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Combarngo camp

Situated in a wooded area of a great floodplain is the campsite where the Combarngo and other Aboriginal families lived for much of the twentieth century. The camp is not far from the Balonne River which spreads for many kilometres north when it breaks its banks during floods. Like the Mundy/Cleven families living in the camp opposite, the river provided a place for fishing and swimming, and was an important source of food and water. The families lived in humpies made from pieces of tin and other materials found either lying around or at the dump. One humpy survived the forced removal of the families into the town, and has been carefully restored by the Manns family under the supervision of Aboriginal Elders. It is now protected by fencing, but can be seen clearly by visitors, along with a storyboard featuring members of the Combarngo family. The Combarngo family are part of the Mandandanji people, the Traditional Owners of the areas around Surat.


Combarngo Family Storyboard, Surat

Combarngo Family Storyboard, Surat

Along with the Manns, the Hazzards and others, the whole Combarngo family – mother May, father Henry, five sons and three daughters lived here until their relocation to the town of Surat. Living conditions in the humpies were basic, and during summer the families lived in lean-tos made of boughs to keep them cool. A kerosene fridge was a small piece of luxury. People caught large yellow belly fish and kids gathered mussels from the rocks, although these were often used as bait. The river water in the time of the camp ran clear, but is now muddied from land use changes upstream and the introduction of carp that disturb the muddy banks as they feed.


Combarngo Humpy, Surat
Combarngo Humpy

Despite the tough living conditions, this camp was home to the families who lived here. While all of the family worked, often for large property owners far from home, they would always return to the camp and lived there for most of their lives. They were close family units that weathered illness, loss and absence, creating strong memories and attachments. Like the Aboriginal people on the south side of the river, the families who lived here were eventually relocated to the town centre.


The camp remains an important part of local Aboriginal memory. The storyboard at the site shows four of the Combarngo brothers; Ranald (Rannie), Cedric (Ceddie), Claude and Vincent. All of the Combarngo brothers worked hard, often away from camp; none of them ever married or had children. It was a hard and lonely life in many ways, although the brothers played sport, and were valued members of the community in Surat. They always returned from their times working away to be with their family at the camp. Ranald walked with a shuffle - when he was eight years old, and his mother was away working as a cleaner in town, he had lost his toes walking across hot coals in a fire pit. Nevertheless he participated in rodeos, and when he lived for a while in Roma he used to cycle home to the camp to visit his family. As he became older and sicker, he wanted to return to live at the camp, but by then there was little left that was habitable, and he died in hospital in Surat. His brother Vincent was the victim of a vicious attack in the camp that left him in great pain in hospital, but he always walked home on the weekends to be with his family. One day his boots and hat were found on the bridge over the Balonne, though his body was never found. His brother Claude, a cricketer and scholar renowned for his beautiful handwriting, also made timber nulla nullas and woomeras; he suffered a stroke in 1993 and spent 17 years in the local hospital until his death. Cedric was a handsome and elegant man, who, like his brothers, spent long periods away from the camp working on properties for little more than tea and tobacco, never married and returned home to family in between these periods of work; he died of liver cancer. A fifth brother, Colin, was a tracker with the local Native Mounted Police, and not much is known about him.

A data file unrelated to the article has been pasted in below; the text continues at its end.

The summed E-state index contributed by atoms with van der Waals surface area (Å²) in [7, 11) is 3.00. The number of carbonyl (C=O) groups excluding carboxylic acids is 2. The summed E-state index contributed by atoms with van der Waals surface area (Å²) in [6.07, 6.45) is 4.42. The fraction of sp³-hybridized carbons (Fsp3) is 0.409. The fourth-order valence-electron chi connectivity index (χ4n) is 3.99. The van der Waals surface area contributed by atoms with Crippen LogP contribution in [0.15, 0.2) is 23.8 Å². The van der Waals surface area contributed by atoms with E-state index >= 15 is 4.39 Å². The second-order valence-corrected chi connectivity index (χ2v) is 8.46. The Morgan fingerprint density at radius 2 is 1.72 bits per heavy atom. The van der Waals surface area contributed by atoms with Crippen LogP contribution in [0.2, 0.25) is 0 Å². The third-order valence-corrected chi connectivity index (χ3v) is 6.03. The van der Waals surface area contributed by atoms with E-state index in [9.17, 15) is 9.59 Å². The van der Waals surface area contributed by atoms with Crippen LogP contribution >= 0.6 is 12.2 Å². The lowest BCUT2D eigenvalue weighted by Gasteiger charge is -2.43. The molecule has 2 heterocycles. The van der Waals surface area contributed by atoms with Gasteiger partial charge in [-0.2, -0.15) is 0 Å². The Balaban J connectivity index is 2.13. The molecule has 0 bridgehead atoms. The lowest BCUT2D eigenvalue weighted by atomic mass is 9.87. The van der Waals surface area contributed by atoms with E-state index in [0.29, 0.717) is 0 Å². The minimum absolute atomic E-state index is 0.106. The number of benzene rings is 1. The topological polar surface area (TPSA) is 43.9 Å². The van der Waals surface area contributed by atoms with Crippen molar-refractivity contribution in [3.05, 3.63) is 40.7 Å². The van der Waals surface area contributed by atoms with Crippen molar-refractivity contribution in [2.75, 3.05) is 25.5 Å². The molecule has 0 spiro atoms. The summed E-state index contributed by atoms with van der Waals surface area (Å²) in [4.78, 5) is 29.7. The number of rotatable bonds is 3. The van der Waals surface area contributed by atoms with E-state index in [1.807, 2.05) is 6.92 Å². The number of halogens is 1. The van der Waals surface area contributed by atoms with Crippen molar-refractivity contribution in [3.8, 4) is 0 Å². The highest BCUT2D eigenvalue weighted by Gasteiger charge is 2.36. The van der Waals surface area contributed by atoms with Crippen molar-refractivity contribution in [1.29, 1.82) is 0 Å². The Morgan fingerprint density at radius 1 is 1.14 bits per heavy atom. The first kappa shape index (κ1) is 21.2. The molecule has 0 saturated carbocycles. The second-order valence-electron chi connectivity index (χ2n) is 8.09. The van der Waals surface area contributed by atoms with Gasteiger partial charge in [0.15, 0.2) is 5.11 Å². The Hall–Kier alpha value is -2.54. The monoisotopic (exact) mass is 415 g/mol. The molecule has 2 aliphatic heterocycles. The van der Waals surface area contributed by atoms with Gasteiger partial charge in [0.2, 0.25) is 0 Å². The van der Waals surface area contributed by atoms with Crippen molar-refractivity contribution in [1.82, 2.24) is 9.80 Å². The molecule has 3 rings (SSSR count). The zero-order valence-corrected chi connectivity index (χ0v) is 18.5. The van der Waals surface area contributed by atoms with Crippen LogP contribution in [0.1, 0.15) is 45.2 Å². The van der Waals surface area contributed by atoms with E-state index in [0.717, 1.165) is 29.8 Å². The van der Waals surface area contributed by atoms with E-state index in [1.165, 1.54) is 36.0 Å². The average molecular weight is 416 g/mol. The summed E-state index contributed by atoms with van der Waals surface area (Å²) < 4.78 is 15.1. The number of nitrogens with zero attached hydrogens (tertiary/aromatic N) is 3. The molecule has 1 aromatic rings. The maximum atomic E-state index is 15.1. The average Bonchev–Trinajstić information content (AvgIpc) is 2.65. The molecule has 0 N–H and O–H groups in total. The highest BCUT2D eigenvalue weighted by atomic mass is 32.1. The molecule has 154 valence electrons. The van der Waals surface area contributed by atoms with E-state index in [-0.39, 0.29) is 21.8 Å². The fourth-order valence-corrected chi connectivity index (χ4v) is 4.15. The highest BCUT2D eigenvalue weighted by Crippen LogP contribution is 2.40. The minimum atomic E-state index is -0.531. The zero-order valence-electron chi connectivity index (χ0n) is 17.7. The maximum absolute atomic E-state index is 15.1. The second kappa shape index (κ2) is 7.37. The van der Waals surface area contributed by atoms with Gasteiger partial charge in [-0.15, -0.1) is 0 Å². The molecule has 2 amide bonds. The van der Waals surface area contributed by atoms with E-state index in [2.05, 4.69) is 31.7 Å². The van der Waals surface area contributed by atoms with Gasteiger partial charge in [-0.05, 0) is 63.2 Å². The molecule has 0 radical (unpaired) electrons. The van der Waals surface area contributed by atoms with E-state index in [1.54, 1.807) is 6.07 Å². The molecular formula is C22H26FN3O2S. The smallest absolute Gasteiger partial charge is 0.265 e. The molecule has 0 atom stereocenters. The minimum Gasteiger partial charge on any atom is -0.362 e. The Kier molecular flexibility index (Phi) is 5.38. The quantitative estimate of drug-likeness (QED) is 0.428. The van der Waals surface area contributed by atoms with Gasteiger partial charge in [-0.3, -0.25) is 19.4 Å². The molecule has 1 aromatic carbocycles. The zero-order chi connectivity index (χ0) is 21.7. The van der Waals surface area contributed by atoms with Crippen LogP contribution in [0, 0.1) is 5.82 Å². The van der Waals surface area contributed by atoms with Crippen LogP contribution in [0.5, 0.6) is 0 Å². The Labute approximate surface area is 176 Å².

The Combarngo camp is part of the living memory of the Mandandanji people. A visit to the site is an opportunity to learn more about both the family and the Mandandanji – not only about their survival in the face of great odds, but about their pride in their family and community as sources of strength and comfort. The restoration of the humpy, the only one extant in the area, and the storyboards alongside it, are a claim on our memory: this camp and the extraordinary lives of the people who lived here, represent the strong culture and traditions of the Aboriginal people of Surat.

Combarngo Humpy, Surat

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